Tuesday, January 12, 2010



It's been a rather slow day today in areas of seeking "adventures."  The morning was very cold and I stayed near home to see how the temperatures would act as noon approached.  It was a good time to take stock in the equipment I need to carry out boat and canoe trips to the wilderness in safety.  The "in safety" part is kind of important.   I needed to organize the gear and I used the morning time to do it.   If all goes well and the temperatures climb toward forty degrees, as predicted,  I will drive to Melton Hill Lake and put the canoe in  the water on the North end of the lake and explore that water and shoreline.  I really need to run the Gheenoe again also but, I can't do it all in one day.  Come on Spring!

I felt like I needed to get in the woods and walk so I gathered up Douglas, Shade and Happy and off we went.  I selected a different route to the ruins.  The particular road I had in mind would pass some really rustic old barns and buildings.   I always liked to photograph old, rustic places.  The barn above is one of the more unique structures I've seen in Tennessee.  My first thought was that it needed a haircut.  A gorgeous horse stepped out of the front door just as I was about to press the shutter button.

Unlike the Northern states;  Tennessee and the mountain Southern states seem to make things last as long as their usefulness is valid.  Even with non-use;  the old structures stand alone, unique and in solitude;  a snapshot into yesteryear.   They represent a vision of the way it used to be in rural South.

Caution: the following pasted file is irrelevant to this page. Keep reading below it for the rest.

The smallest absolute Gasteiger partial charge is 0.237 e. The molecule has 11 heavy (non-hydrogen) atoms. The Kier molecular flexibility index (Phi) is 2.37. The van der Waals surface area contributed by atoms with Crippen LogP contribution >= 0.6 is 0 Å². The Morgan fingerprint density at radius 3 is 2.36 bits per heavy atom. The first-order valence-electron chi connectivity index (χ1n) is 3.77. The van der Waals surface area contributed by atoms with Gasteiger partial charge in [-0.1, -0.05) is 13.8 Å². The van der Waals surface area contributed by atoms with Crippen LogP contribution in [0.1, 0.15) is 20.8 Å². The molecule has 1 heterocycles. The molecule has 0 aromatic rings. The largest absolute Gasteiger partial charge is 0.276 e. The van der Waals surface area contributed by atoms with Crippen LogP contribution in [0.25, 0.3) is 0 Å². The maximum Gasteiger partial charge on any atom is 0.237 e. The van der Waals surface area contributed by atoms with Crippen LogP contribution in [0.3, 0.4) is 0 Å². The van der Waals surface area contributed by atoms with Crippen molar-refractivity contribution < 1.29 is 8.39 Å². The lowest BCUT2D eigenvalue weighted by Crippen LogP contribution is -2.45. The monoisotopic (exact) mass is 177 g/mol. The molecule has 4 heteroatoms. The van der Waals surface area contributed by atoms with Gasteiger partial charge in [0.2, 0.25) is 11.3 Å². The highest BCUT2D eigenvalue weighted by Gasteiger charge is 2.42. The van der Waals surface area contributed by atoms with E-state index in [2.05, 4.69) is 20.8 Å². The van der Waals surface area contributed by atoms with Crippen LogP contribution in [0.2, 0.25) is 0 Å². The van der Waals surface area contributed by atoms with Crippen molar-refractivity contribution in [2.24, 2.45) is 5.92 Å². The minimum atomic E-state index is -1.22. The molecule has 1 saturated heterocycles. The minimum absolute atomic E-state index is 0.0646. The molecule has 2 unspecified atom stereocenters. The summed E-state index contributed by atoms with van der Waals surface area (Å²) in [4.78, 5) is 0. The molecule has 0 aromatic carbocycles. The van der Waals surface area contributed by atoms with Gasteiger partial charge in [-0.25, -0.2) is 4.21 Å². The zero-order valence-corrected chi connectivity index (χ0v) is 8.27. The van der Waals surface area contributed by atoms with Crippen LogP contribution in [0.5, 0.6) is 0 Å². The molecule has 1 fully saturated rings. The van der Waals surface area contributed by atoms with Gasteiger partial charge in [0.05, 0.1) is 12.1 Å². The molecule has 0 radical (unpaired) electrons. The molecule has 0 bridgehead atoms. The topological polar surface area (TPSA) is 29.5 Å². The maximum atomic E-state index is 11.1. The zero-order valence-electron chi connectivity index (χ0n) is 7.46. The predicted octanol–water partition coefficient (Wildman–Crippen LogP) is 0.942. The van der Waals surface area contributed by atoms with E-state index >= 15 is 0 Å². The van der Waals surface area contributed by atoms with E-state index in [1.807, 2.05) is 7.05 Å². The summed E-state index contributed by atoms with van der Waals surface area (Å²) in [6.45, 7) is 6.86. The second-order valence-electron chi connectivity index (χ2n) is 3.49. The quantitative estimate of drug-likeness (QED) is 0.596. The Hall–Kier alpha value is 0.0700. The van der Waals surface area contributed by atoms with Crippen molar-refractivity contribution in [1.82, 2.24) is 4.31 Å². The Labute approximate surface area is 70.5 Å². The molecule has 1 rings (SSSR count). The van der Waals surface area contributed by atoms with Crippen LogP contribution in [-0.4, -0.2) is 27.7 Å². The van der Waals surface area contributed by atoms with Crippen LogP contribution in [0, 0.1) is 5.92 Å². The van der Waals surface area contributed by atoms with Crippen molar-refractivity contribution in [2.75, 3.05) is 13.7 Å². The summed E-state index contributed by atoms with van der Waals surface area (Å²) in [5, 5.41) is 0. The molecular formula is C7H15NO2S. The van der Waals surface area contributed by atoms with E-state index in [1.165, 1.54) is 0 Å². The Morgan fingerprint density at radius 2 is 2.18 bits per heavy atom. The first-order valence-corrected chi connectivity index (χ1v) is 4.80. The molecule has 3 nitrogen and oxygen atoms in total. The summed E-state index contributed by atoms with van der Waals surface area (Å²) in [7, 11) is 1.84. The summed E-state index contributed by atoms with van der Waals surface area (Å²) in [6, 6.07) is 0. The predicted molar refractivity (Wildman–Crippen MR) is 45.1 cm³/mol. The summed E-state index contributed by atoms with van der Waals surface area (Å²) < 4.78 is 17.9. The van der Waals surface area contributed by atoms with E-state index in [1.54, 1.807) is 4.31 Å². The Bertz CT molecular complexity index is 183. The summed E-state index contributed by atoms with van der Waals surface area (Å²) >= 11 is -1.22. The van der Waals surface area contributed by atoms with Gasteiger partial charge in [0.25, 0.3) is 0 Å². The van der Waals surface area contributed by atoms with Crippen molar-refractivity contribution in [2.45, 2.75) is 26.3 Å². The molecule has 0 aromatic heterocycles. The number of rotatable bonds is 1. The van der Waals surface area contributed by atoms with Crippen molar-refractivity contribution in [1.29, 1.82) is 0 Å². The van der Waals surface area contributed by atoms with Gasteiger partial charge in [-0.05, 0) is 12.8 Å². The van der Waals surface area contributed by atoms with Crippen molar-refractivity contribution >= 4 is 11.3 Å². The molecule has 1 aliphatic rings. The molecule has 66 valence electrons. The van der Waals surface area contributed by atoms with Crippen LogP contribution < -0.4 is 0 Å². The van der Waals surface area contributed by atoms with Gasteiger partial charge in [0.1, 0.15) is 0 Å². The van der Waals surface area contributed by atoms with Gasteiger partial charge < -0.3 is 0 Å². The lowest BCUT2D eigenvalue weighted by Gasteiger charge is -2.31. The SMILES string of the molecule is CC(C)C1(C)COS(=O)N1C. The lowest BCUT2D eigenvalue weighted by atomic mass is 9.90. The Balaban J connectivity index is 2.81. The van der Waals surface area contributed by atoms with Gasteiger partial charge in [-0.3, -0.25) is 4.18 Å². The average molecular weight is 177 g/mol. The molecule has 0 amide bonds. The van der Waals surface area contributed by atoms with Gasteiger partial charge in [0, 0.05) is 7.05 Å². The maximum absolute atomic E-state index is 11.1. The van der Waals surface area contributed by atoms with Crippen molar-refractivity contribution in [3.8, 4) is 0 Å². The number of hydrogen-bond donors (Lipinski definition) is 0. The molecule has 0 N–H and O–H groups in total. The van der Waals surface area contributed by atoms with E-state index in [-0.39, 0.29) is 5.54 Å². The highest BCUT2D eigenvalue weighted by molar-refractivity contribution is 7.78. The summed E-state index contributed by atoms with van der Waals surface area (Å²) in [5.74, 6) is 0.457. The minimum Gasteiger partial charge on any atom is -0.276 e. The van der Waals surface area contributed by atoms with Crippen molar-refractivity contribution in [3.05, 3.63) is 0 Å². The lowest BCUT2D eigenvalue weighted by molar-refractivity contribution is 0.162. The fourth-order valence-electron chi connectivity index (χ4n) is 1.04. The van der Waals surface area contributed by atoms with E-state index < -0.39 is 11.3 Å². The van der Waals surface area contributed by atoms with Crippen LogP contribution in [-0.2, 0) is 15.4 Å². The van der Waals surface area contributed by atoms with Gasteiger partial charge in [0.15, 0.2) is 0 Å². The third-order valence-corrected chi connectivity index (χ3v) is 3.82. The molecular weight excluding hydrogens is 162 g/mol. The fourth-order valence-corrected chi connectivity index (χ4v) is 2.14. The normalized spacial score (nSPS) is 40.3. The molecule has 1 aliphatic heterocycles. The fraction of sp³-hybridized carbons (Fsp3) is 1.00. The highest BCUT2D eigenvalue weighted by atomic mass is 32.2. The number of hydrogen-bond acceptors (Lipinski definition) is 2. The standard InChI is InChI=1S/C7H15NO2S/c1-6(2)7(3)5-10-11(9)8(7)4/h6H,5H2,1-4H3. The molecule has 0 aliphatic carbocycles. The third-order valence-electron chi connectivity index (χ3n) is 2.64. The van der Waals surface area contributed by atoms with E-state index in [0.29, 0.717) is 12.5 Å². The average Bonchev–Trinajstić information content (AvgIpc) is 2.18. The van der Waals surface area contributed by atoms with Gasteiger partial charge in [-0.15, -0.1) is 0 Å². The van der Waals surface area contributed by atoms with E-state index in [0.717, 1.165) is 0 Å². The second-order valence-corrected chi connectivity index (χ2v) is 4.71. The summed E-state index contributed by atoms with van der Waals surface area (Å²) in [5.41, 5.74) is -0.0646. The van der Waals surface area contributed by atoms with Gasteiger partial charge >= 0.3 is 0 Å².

Some old buildings appear to be simply old and run down.  In reality;  many are really not that old.  There's a difference between quaint, rustic buildings and older, uninhabited ones.  Some fall in between the two descriptions.  You can decide for yourself.  I just like em.

Here's an abandoned old home place that hasn't seen attention in years.  What a nice property though!  The falling snow adds a nice touch.

One more and we'll get down to the ruins for a great walk.  I couldn't find a position to get a good shot of this building but, I felt it worthy of attention.

The dogs sensed that they would soon be in the woods and on the meadows.  They were getting fidgety and whiney.  There's no shyness on their part to show their excitement.  We would walk straight down toward the lake and turn left to walk on a deer trail I know.  The trail should guide us all the way around the property to the ruins.  I brought along a GPS that I have never used to date.  I wanted to check its function and accuracy.  The previous hand held GPS bit the dust over a year ago and I replaced it with this Garmin 72 model.  The Gheenoe has a GPS built into the sonar so I never had reason to put this new hand held unit into action.  I plan to hike in the Calderwood Lake area and also the National Park this summer and I will feel better with this little electronic item in my pocket.

He just has to get in the water.  Amazing!